The 7 Habits of Highly Effective People: Powerful Lessons in Personal Change | Page 1 of 81

Author: Stephen R. Covey | Submitted by: Maria Garcia | 355690 Views | Add a Review

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The 7 Habits of Highly Effective People Copyright © 1989, 2004 by Stephen R.

Covey All rights reserved, including the right of reproduction in whole or in part in any form.

Cover art to the electronic edition copyright © 2009 by RosettaBooks, LLC

Excerpt of “Little Giddings” from Four Quartets, copyright 1943 by T.S. Eliot and renewed 1971 by Esme Valerie Eliot, reprinted by permission of Harcourt Brace Jovanovich, Inc.

First electronic edition published 2009 by RosettaBooks LLC, New York.

ISBN Kindle edition: 9780795309199

ISBN Mobipocket edition: 9780795309205

To my colleagues,


And Empowering


Interdependence is a higher value than independence.

This work is a synergistic product of many minds. It began in the middle seventies as I was reviewing 200 years of success literature as part of a doctoral program. I am grateful for the inspiration and wisdom of many thinkers and for the trans-generational sources and roots of this wisdom.

I am also grateful for many students, friends, and colleagues at Brigham Young University and the Covey Leadership Center and for thousands of adults, parents, youth, executives, teachers, and other clients who have tested this material and have given feedback and encouragement. The material and arrangement has slowly evolved and has imbued those who have been sincerely and deeply immersed in it with the conviction that the Seven Habits represent a holistic, integrated approach to personal and interpersonal effectiveness, and that, more than in the individual habits themselves, the real key lies in the relationship among them and in how they are sequenced.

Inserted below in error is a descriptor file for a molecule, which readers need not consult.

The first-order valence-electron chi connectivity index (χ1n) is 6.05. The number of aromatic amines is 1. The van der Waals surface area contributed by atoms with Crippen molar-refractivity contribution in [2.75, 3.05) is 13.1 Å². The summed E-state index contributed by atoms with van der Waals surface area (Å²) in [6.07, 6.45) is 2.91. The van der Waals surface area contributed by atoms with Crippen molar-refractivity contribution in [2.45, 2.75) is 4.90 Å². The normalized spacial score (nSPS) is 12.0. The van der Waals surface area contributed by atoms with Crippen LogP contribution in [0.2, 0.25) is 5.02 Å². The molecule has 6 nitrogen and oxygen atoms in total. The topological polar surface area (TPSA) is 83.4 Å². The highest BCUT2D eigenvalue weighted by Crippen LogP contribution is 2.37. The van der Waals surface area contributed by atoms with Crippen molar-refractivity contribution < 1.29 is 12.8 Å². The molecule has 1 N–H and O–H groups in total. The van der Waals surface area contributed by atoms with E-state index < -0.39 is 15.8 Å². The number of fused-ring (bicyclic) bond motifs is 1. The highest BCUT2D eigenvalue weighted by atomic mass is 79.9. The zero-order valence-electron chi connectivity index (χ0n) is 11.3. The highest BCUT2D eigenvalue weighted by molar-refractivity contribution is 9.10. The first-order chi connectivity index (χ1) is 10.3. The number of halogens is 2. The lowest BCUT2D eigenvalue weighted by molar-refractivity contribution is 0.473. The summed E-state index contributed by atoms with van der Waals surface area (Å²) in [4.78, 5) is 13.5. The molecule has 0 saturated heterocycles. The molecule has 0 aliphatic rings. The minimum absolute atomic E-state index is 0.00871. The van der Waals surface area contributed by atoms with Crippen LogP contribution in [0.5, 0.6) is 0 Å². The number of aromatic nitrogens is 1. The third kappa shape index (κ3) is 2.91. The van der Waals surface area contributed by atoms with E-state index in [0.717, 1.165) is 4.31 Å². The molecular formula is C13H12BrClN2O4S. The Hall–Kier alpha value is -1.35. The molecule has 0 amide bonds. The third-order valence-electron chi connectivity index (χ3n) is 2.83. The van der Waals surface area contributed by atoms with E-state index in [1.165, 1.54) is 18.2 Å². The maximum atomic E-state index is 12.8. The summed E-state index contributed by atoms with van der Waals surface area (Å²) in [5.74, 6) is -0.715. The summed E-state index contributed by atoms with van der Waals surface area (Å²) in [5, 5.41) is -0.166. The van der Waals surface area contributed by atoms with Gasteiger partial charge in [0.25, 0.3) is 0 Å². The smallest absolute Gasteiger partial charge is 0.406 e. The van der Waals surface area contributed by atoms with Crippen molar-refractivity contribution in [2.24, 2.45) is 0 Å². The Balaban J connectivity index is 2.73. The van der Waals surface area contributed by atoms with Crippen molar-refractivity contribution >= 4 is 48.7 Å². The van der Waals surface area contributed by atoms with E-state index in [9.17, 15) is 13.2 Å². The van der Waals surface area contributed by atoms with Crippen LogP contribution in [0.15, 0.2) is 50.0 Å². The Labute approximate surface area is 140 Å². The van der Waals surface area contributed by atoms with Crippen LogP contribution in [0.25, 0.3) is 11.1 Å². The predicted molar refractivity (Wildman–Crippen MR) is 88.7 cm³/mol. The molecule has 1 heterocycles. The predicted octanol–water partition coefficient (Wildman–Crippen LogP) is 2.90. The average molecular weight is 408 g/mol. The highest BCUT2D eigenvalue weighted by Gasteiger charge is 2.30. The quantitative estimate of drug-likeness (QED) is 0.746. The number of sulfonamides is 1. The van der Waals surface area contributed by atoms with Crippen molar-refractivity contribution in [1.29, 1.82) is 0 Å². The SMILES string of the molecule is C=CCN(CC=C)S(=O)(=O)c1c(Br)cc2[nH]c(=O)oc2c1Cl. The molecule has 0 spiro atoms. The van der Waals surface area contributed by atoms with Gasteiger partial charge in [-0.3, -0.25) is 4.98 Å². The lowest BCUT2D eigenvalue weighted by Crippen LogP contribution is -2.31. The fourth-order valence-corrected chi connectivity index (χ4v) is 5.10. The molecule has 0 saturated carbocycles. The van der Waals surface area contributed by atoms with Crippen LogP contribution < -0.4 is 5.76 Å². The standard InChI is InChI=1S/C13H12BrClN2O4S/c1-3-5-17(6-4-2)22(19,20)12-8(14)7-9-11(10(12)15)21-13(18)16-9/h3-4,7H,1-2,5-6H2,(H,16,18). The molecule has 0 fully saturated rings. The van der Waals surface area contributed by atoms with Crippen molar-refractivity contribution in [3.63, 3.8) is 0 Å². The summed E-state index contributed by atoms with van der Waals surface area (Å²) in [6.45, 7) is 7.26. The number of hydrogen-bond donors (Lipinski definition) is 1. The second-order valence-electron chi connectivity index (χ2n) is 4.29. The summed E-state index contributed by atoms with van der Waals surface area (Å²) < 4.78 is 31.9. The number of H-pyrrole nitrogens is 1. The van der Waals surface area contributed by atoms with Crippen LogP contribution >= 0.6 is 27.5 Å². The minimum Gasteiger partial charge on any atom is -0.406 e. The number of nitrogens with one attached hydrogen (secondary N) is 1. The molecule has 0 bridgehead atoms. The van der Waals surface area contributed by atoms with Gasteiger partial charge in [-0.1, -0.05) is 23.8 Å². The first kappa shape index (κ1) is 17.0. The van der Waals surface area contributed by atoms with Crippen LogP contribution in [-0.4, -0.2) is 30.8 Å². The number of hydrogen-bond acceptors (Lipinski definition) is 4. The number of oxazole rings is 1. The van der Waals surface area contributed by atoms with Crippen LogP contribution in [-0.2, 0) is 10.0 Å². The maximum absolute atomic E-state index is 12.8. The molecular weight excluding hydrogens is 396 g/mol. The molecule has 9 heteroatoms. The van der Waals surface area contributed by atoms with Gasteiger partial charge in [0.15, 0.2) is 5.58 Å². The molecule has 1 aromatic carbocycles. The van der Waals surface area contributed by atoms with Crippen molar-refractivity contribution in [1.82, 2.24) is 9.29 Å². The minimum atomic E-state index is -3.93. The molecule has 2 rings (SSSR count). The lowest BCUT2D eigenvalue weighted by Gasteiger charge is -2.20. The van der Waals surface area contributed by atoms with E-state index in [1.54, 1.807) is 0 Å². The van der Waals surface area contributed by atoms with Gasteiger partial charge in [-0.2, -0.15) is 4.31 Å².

For the development and production of the book itself I feel a deep sense of gratitude:

—to Sandra and to each of our children and their spouses for living lives of integrity and service and for supporting my many travels and involvements outside the home. It’s easy to teach principles loved ones live.

—to my brother John for his constant love, interest, insights and purity of soul.

—to the happy memory of my father.

—to my mother for her devotion to her more than 87 living descendants and for her constant demonstrations of love.

—to my dear friends and colleagues in the business, especially:

—to Bill Marre, Ron McMillan, and Lex Watterson for feedback, encouragement, editorial suggestions, and production help.

—to Brad Anderson, who at great personal sacrifice for over a year, developed a Seven Habits video-based development program. Under his leadership this material has been tested and refined and is being implemented by thousands of people across a broad range of organizations. Almost without exception, after initial exposure to this material, our clients desire to make it available to greater numbers of employees, underscoring our confidence that it “works.”

—to Bob Thele for helping to create a system for our firm that gave me the peace of mind to enable me to really focus on the book.

—to David Conley for communicating the value and power of the Seven Habits to hundreds of business organizations so that my colleagues, Blaine Lee, Roice Krueger, Roger Merrill and Al Switzler, and I have the constant opportunity to share ideas in a large variety of settings.